Wednesday, January 13, 2021

Oddly specific 2021 predictions for every NHL team

We’re hours away from the start of the 2021 season, which means it’s last call on predictions. Everyone is doing them. Our hockey staff got to together on these, Dom’s model-based team-by-team breakdowns are here, and various beat writers have put together detailed lists for their teams. And that’s just at The Athletic. Every outlet everywhere is doing their own version.

But everyone else is smart enough to keep it at least plausibly vague. I am not smart. So let’s break out one of my favorite annual traditions: The way-too-specific predictions for each team.

Here’s a prediction about these predictions: Almost all of them will be wrong. Some will be embarrassingly wrong. If you’re a few days late in getting caught up, some of these might already be wrong by the time you read this. But that’s half the fun. Anyone can predict the easy stuff, and besides, we all did that yesterday.

Will any of these actually come true? Maybe! Like anyone who gets the bat off their shoulder enough times, I usually swing-and-miss and barely make contact on a few others, but every once in a while, I catch one just right and put it in the upper deck. And when that happens, I try really hard not to look too surprised.

You know the drill by now. One prediction per team, in no particular order. Let’s get oddly specific.

Minnesota Wild – The Wild had the worst start in the league last year, going 0-4-0 while giving up 21 goals and not recording their second win until their eighth game. They’ll flip the script this year and come out of the gate hot, racking up a dozen points in their first eight games. (Please be impressed with this prediction, and don’t bother looking up who their first eight games are against.)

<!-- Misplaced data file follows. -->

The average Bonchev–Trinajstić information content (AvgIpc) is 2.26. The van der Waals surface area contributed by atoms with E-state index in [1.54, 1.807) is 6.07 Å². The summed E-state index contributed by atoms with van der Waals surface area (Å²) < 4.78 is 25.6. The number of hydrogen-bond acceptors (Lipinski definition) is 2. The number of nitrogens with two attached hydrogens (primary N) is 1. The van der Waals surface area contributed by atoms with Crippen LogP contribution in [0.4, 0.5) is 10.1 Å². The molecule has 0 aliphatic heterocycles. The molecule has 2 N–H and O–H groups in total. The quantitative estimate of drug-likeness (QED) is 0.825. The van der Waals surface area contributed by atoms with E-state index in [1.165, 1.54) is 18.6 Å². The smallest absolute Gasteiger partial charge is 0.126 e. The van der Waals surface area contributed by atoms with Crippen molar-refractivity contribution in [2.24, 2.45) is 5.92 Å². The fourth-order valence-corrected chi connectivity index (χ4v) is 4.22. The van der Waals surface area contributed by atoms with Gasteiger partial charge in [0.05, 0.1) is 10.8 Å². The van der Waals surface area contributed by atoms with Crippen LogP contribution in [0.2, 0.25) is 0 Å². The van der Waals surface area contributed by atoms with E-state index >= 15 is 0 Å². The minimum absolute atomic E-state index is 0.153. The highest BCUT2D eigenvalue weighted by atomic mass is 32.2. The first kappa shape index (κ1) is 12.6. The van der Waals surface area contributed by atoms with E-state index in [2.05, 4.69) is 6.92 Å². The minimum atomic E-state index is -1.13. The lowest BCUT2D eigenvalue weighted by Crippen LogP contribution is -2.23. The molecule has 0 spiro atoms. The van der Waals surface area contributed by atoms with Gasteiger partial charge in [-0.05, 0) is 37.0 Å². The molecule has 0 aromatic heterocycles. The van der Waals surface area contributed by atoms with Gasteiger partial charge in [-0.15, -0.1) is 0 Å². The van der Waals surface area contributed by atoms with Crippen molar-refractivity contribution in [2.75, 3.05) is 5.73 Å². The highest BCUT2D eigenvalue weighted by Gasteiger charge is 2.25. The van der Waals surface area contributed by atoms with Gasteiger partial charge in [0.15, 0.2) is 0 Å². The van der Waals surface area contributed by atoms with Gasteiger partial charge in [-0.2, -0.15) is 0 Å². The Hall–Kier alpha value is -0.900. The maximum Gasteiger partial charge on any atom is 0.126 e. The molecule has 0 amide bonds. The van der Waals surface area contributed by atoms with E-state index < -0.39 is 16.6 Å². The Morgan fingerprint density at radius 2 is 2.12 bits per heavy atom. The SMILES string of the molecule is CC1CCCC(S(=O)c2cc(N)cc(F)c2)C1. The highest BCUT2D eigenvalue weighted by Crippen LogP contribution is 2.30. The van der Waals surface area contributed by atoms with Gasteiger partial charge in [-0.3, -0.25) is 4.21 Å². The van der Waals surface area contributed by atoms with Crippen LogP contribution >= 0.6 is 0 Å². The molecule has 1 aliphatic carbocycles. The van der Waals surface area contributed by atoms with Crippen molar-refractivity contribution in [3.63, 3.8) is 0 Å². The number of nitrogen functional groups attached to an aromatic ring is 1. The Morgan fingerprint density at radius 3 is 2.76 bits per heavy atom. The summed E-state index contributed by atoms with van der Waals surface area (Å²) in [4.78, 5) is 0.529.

Florida Panthers – Here’s a fun fact about Sergei Bobrovsky: He’s had two seasons in his career where his save percentage was .900 or worse. One was last year. The other was in 2011-12, and he followed that up by winning the Vezina in a shortened season. So am I predicting a repeat? No way, because in 2012 he was 23 years old and had just switched teams. But I do think he rebounds from last year’s disaster, so let’s say he finishes this year with a more respectable .910.

Calgary Flames – Jacob Markstrom has a shutout in his first start against his former Canucks teammates. Don’t doubt me, I’ve summoned Markstrom shutouts before.

Vancouver Canucks – Speaking of Markstrom shutouts, his 49-save performance against the Hawks on the Sedin banner-raising night stood as the year’s league-high for most shots faced without allowing a goal. This year, the hockey gods turn the tables, as it’s the Canucks who record the most shots in a game in which they’re shut out.

Carolina Hurricanes – The Hurricanes were the only team in the league to make it all the way through last season without suffering a regulation loss in a game they lead after one period, going 19-0-1. So it goes without saying that they’ll snap that streak in the very first game of the season, when they lose to … wait, they’re playing the Red Wings? Good lord. Ah what the hell, let’s do this, the Wings come back to beat the Hurricanes in regulation after trailing through one.

Philadelphia Flyers – Carter Hart has already accomplished a lot in his brief NHL career, but here are two things he’s never done: Recorded a point, or recorded a PIM. Look, kid, you’re not going to follow in the footsteps of Ron Hextall like that. This year, I’m saying he does both — and at least once, he does them in the same week.

Colorado Avalanche – The Avs had the fewest shootouts in the league last year at two, and hockey gods bless them for it. But they’ll make up for lost time when they’re part of the longest shootout in the league at some point this season.

Detroit Red Wings – New starter Thomas Greiss has had a solid 11-year career and won a Jennings with the Islanders, but he’s never seen his name appear on a single award ballot. I’m not convinced he’ll get any love from Vezina voters this year, since those are the GMs and they tend to just sort by wins and well, Red Wings. But I’m going to go even further. In the spirit of the immortal Al Rollins, who was named league MVP in 1954 despite going a woeful 12-47-7 for a truly terrible Chicago team, I think Greiss plays well enough to earn at least one sympathy vote for the Hart Trophy.

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